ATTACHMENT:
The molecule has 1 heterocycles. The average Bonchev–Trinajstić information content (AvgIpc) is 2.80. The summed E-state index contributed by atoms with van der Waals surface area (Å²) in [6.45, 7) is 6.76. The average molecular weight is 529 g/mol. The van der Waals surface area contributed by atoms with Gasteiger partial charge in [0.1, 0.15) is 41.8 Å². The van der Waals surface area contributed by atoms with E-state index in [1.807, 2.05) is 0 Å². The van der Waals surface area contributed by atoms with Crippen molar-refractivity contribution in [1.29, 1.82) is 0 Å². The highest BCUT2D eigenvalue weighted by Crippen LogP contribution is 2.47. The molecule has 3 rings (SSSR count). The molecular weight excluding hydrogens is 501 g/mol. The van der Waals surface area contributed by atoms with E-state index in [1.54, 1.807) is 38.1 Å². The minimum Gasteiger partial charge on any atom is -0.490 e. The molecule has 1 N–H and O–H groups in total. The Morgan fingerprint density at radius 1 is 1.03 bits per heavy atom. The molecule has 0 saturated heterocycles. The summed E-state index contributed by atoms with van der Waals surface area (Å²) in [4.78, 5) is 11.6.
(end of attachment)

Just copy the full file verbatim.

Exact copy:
The molecule has 1 heterocycles. The average Bonchev–Trinajstić information content (AvgIpc) is 2.80. The summed E-state index contributed by atoms with van der Waals surface area (Å²) in [6.45, 7) is 6.76. The average molecular weight is 529 g/mol. The van der Waals surface area contributed by atoms with Gasteiger partial charge in [0.1, 0.15) is 41.8 Å². The van der Waals surface area contributed by atoms with E-state index in [1.807, 2.05) is 0 Å². The van der Waals surface area contributed by atoms with Crippen molar-refractivity contribution in [1.29, 1.82) is 0 Å². The highest BCUT2D eigenvalue weighted by Crippen LogP contribution is 2.47. The molecule has 3 rings (SSSR count). The molecular weight excluding hydrogens is 501 g/mol. The van der Waals surface area contributed by atoms with E-state index in [1.54, 1.807) is 38.1 Å². The minimum Gasteiger partial charge on any atom is -0.490 e. The molecule has 1 N–H and O–H groups in total. The Morgan fingerprint density at radius 1 is 1.03 bits per heavy atom. The molecule has 0 saturated heterocycles. The summed E-state index contributed by atoms with van der Waals surface area (Å²) in [4.78, 5) is 11.6.